UI senior builds web page mapping out Iowa City meal locations for those in need

UI senior Russell Martin has built a website that uses Google Maps in order to outline where affordable meal resources are available throughout Iowa City.

Will Fineman, News Reporter

Updated:


University of Iowa senior Russell Martin built a website mapping out local food banks, soup kitchens, and schools serving meals throughout Iowa City to residents in need. The map also includes locations for the Supplemental Nutrition Assistance Program and the Women, Infant, and Children program.

The closure of many local businesses because of the COVID-19 pandemic has resulted in the loss of a stable income for many families nationwide. Community members are increasingly turning to these resources to cope with the novel coronavirus’ financial effects.

Martin, a biomedical-engineering major from West Branch, Iowa, said he saw a similar project carried out by students in California. When the Iowa City Community School district announced on March 16 that schools would be closed until April, Martin said it spurred him to create the website for Iowa City.

“I thought it would be a good way to help students because, for example, if you go to a high school that is two miles away, you might not be aware of the fact that there is an elementary school just two blocks from your house that is also serving meals,” Martin said. “After making the map, I thought that it wouldn’t be too much more effort to add local food banks and soup kitchens.”

Martin said he learned how to make the map by Googling helpful tools and tutorials on YouTube. He then spent about 10 days using Google Sheets and Maps to make the website as interactive and up to date as possible, Martin said.

“Because of the coronavirus in the last month, a lot of these places have changed their hours or even closed entirely,” Martin said. “I wanted my map to be really current and have the current operating hours for these locations.”

The website includes a layout of Iowa City, and has different icons to depict where schools, food pantries, soup kitchens, and assistance programs are located, depending on a user’s needs. Once a user clicks on a location, a tab on the left will provide them with information such as its address, hours, eligibility, website and contact information, and the provider.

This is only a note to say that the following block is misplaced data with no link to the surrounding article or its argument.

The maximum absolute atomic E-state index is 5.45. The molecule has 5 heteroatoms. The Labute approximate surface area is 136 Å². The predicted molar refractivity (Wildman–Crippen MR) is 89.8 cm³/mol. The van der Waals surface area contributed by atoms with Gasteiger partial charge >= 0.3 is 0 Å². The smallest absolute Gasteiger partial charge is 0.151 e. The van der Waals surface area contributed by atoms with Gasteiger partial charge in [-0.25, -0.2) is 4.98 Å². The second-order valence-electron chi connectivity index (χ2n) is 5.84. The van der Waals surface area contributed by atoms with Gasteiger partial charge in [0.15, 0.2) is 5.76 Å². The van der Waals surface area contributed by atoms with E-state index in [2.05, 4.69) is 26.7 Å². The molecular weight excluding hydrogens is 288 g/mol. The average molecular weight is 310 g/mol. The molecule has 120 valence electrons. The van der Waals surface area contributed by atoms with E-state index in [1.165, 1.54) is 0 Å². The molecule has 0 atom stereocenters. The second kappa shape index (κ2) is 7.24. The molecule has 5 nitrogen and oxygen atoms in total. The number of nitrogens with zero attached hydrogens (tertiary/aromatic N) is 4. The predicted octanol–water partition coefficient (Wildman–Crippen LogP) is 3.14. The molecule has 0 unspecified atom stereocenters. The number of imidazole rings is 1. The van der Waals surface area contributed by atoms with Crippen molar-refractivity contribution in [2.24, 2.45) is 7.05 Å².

“It’s nice because it has resources based on what is available during the COVID-19 situation,” said Sarah Witry, director of services at CommUnity crisis services and food bank. “It is interactive and easy to use, so I think it is a great resource.”

Related: Johnson County food pantries collaborate to deliver food during COVID-19

Witry said the number of people that have come to the food bank for meals has decreased recently, likely because people do not want to be outside amid community spread of COVID-19. As this pandemic continues, however, CommUnity expects more residents than usual will seek assistance, Witry said.

“We’re so happy to still be able to provide our service and feed these people because this is something that nobody has experienced before,” said Ronda Lipsius, co-director of the Free Lunch Program. “Every single person is so appreciative, and it is just amazing.”

Martin said he started the map project because he wanted to do whatever he could for Iowa City. If he helped one person find the resources they need, Martin said, then he has succeeded.

“The real people that are helping us win this battle against food insecurity are the people at the food pantries, soup kitchens, and these schools,” Martin said. “I’m just doing my little bit of help to make the amazing work that these people are doing more visible and more accessible.”

Martin said he plans to update the map as much as he can during the COVID-19 crisis, but he is also set on trying to help others create similar projects for their own communities.

“Anybody can do it,” Martin said. “That’s actually the next step of this project for me is to make a guide so that other people can make this kind of a map for their community.”

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